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Hunza guides help assess high-altitude quake damage

[Pakistan] Hunza mountain guides are proving indispendable in providing information from high altitude in the earthquake zone. [Date picture taken: 03/01/2006] Ramita Navai/IRIN
Hunza mountain guides are proving indispensable in providing information from high altitude in the earthquake zone
The UN Office for Project Services (UNOPS) is using 25 local mountain guides from the Hunza Valley in northern Pakistan to conduct assessments in areas devastated by October’s earthquake and provide information to UN agencies. Some 15 guides are working in the Allai Valley in the Battagram district of North West Frontier Province (NWFP) conducting assessments for the World Food Programme (WFP), while five guides are working in the Neelum Valley in the Muzaffarabad district and five are working around Bagh. The fabled Hunza Valley is nestled in the foothills of the Karakoram mountain range and since the 1950s its men have been guiding international climbing expeditions on some of the highest and most technical peaks in the world. The Hunza guides are renowned for their expertise in overseeing expeditions in remote mountain ranges, often involving over 1,000 porters and masses of equipment. “The Hunza guides working for UNOPS are some of the most experienced guides and base camp managers in Pakistan. They have worked on some famous expeditions, like Winter K2 and Winter Nanga Parbat, and are guides for one the most prestigious climbing agencies, Nazir Sabir Expeditions,” said Claude-Andre Nadon, coordinator for the UNOPS Remote Recon and Response team. The mountain guides are indispensable for reaching areas that aid workers cannot access. “We were all born at over 2,500 metres and we have all worked with international climbing teams on big expeditions so it’s quite easy for us to handle logistic matters,” said Rehmat Ali, the coordinator of the team of guides. “We also speak the local languages, we can handle and ask any kind of question and go anywhere in the mountains with ease,” he said. UNOPS is using the guides to provide information to aid agencies in order to facilitate the return of thousands of rural survivors to their villagers - one of the major challenges facing the government as winter weather slowly improves. Rural survivors fled to cities such as Muzaffarabad, the capital of Pakistan-administered Kashmir, when the 8 October earthquake razed much of the region, killing over 80,000 people. The government has advised that these rural survivors return to their villages and hamlets by 31 March. But many are reluctant to go, citing lack of water, loss of land, inaccessible roads and a paucity of services, such as schools and medical centres. “The guides have been assessing road conditions to remote villages to see if it is actually possible for villagers to return,” said Nadon. Road assessments by the mountain guides show that many roads are still blocked by landslides and rockfalls, or are too dangerous to negotiate. The guides say that the situation will only worsen with the onset of the rainy season. “The guides are also assessing the infrastructure that awaits the survivors. Are there schools? Are there medical clinics, if so, what condition are they in? We also want to know if the villages are in danger of landslides and if there is an accessible and adequate water supply,” said Nadon. The guides spend up to a week in the field – surviving on what they can carry. “Before they depart into the field they’re briefed by all UN agencies with the vital information that they need, so the assessment forms are geared to meet the specific needs of each individual UN agency,” said Chris McGeough, UNOPS Remote Recon and Response team project manager. “The guiding teams are also equipped with cameras to provide on-site confirmation of the actual situation on the ground. As the old saying goes, a single picture is worth a thousand words,” he said. When the guides return, they relay their information directly to relevant heads of agencies. “This is important as we don’t waste time with paperwork that may not be read, and bureaucratic hurdles,” said Nadon. Their assessments so far reveal that an accessible water source is a major problem for most rural survivors, women’s health issues are not being met and that there are almost no schools left at high altitudes. UNOPS is also using four snowmobiles in the Bagh district to assess conditions for survivors at high altitudes who are forced to negotiate snow-blocked roads. These roads are being cleared by UNOPS using specialised snow-clearing vehicles. “We aim to reach villages and survivors who no one else can get to. If there’s a landslide that has cut villages off, we can get there using quad motorcycles to continue to assess the situation and make sure needs are being met,” explained Nadon.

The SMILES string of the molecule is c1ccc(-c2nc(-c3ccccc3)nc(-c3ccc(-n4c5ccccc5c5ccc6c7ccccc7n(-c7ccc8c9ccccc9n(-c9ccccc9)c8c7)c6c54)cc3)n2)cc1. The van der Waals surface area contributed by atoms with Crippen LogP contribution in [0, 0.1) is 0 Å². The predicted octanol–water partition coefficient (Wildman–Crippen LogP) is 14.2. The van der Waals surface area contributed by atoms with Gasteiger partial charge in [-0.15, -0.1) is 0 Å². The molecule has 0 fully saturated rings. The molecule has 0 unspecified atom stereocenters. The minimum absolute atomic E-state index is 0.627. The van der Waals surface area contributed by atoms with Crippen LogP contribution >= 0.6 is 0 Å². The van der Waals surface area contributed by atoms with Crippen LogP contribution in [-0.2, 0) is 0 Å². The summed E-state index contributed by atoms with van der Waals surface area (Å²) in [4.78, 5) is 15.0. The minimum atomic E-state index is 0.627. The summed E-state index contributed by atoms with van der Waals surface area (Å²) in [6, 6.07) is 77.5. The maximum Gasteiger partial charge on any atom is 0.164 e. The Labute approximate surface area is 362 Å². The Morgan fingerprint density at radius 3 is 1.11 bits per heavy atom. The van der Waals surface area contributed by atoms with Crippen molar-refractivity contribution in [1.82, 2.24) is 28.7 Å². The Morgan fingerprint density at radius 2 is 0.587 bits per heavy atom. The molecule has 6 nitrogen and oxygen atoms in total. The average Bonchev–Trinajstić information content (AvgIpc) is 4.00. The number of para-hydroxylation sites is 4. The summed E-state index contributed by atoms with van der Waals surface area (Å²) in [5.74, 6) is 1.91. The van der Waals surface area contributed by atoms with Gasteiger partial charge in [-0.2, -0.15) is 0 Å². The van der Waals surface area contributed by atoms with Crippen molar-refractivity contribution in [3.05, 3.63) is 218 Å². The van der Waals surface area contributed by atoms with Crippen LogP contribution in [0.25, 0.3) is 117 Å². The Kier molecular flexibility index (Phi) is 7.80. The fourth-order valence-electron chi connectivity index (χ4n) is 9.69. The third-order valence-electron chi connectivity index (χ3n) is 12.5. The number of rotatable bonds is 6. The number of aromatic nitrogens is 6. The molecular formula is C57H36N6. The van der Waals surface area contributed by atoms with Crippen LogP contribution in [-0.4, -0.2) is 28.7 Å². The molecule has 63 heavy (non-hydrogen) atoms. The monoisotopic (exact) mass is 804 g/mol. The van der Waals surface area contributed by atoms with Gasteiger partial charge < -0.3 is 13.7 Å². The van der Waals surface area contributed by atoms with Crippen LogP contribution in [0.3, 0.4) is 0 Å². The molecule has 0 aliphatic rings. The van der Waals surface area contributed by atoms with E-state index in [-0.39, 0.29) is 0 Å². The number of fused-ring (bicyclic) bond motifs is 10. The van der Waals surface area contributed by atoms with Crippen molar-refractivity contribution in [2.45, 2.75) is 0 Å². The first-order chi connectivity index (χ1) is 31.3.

This article was produced by IRIN News while it was part of the United Nations Office for the Coordination of Humanitarian Affairs. Please send queries on copyright or liability to the UN. For more information: https://shop.un.org/rights-permissions

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